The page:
The Long Trail

The government's tallying of Indian trust money may well be the most ambitious accounting project in U.S. history. It's also the most controversial.

The revelation did not exactly calm fears in Indian country
about the veracity of the Historical Accounting Project. “If the
normal bar for trust accounting is 100, this project started out at
50,” claims Harper. “Now it’s at 2. Ultimately, it will be down to
0.” He pauses. “This whole thing is an exercise in nothing.”

On September 10, the DoI said it would not comply with a
federal judge’s order to turn over electronic trust data to the
Cobell plaintiffs.

In Lenexa, the trucks keep rolling in. The work continues.

John Goff is a senior editor at CFO.

Divide and Conquer

While the federal government has been managing tribal
lands since the 1820s, it didn’t take over as trustee for individual
Indians until 1887. That’s when the U.S. Congress passed
the General Allotment Act, aka the Dawes Act. That legislation, ostensibly an attempt to assimilate Native Americans, gave each member of a recognized tribe up to 160 acres of land, to be held in trust by the government. The government then sold off the surplus acreage. By the time the allotment period was halted in 1934, Washington had auctioned off roughly 90 million surplus acres — nearly two-thirds of Indian country — to non-Indians.

The remaining 56 million acres (10 million for individual
Indians and 46 million for tribes) still make up one of the largest
land trusts in the world. Oil leases and grazing rights, among
other things, generated about $800 million in proceeds in fiscal
2006. The money went to 250 tribes and roughly 4 million
individual Indians.

Not surprisingly, the Administration would like to get out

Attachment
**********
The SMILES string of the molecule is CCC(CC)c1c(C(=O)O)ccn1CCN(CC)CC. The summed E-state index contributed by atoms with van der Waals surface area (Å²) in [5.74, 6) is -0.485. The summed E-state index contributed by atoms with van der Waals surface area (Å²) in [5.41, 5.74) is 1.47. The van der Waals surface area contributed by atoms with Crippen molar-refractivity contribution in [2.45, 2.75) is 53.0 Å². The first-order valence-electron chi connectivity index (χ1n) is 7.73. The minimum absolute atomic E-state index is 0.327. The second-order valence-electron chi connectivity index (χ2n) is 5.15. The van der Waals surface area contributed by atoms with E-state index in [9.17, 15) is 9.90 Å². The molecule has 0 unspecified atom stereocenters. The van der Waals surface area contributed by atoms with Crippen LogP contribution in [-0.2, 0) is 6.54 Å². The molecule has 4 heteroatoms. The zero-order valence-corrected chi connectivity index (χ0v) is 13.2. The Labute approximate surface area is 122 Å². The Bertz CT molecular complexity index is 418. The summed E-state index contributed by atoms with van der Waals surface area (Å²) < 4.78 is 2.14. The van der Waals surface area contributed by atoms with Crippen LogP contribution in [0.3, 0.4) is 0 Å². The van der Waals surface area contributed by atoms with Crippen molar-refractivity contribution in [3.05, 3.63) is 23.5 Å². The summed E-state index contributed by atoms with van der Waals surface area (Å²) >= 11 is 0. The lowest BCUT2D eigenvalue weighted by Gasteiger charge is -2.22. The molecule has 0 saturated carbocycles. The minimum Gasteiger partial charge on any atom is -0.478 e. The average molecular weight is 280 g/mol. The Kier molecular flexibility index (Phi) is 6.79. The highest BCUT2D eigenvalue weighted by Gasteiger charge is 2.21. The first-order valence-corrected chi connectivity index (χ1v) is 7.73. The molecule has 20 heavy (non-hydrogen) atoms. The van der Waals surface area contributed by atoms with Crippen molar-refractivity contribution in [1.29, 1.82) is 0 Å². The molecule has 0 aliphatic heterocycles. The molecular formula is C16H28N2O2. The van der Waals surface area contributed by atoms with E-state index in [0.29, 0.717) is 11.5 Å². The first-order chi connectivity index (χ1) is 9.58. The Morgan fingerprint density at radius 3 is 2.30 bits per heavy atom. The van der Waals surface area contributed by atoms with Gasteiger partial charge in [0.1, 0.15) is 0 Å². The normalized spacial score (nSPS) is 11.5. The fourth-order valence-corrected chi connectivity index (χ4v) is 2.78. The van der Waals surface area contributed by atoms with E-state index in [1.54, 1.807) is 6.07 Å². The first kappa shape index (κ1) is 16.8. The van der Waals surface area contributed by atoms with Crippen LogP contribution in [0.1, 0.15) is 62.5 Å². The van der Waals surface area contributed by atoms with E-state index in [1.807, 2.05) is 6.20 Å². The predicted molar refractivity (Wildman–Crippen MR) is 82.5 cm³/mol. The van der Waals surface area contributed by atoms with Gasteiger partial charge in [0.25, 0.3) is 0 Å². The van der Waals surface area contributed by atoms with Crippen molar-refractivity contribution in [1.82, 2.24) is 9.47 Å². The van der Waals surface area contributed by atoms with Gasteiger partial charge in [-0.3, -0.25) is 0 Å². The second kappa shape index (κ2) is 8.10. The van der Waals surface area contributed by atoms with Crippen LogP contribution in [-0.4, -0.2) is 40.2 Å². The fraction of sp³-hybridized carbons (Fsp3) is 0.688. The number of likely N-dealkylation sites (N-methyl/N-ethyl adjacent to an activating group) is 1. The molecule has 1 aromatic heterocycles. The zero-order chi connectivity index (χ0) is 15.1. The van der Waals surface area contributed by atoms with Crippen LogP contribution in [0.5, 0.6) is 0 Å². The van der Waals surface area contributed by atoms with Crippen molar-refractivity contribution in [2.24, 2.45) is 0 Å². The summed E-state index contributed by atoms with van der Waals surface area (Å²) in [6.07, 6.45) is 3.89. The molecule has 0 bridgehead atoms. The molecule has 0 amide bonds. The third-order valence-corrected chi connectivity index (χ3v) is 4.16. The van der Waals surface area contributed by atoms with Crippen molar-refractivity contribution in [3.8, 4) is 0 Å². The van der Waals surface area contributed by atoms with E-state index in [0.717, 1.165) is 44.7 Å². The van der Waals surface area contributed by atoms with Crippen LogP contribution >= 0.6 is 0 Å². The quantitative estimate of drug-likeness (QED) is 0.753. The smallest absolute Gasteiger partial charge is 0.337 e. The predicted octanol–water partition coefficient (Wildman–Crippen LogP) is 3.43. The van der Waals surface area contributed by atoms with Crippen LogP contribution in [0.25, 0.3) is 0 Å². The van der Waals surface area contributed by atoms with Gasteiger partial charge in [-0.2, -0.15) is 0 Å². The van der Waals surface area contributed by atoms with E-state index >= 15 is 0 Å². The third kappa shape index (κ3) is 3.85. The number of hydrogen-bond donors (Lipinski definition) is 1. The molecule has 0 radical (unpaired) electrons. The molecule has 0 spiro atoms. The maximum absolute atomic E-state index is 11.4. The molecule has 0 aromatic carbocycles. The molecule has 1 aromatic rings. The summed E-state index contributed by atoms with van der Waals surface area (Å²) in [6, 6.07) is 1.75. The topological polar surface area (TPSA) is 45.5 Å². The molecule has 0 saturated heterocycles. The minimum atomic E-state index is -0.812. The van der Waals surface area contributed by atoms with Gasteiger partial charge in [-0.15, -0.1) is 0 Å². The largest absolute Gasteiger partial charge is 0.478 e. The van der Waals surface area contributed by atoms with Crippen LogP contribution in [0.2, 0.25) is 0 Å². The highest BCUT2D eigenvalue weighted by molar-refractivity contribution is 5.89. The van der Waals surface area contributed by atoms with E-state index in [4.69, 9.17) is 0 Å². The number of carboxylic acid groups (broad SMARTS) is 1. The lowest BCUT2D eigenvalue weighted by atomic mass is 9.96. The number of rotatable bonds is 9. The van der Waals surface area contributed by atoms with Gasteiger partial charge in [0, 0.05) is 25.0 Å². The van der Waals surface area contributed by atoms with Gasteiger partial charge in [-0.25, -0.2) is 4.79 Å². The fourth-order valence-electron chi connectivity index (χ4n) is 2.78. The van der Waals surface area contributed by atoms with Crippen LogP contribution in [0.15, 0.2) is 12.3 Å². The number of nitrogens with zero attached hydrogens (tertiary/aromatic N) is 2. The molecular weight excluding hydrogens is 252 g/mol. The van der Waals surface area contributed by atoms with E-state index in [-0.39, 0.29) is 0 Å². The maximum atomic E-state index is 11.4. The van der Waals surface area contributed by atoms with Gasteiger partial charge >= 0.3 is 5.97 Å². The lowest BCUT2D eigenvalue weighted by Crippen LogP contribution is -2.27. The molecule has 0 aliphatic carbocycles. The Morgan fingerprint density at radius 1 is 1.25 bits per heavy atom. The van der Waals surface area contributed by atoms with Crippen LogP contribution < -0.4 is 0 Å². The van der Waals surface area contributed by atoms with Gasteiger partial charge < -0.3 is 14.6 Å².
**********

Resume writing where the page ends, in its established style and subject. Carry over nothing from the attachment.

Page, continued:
of the Indian-trust business, handing that responsibility back
to tribes. Some tribes, such as the Confederated Salish and
Kootenai Tribe in Montana, already manage their leases.

But not all tribes want to see the government abandon
its role as trustee. They point out that on the Great Plains, for
instance, leases come mostly from grazing rights. Negotiating
a single lease with dozens of lessors can get extremely complicated.
Says John Dossett, general counsel for the National Congress
of American Indians: “The allotment holders rely on the
Bureau of Indian Affairs to pull together a whole lot of allotments
into a single grazing range.”

What’s more, some tribal members believe poorer
tribes — which is to say most of them — do not currently have
the resources or trust expertise to manage the leases. They believe the United States still has an obligation to look out for
the interests of those tribes, many of which gave up their land
at gunpoint. “Millions of acres of land were transferred to the
U.S. for settlement, and in return the U.S. promised to provide
health care, education, and economic development,” says
Michael Marchand, chairman of the Business Council of the
Confederated Tribes of the Colville (Washington) Reservation.
“This is what established the trust relationship. Now the U.S.
wants to [renege] on these agreements.” — J.G.


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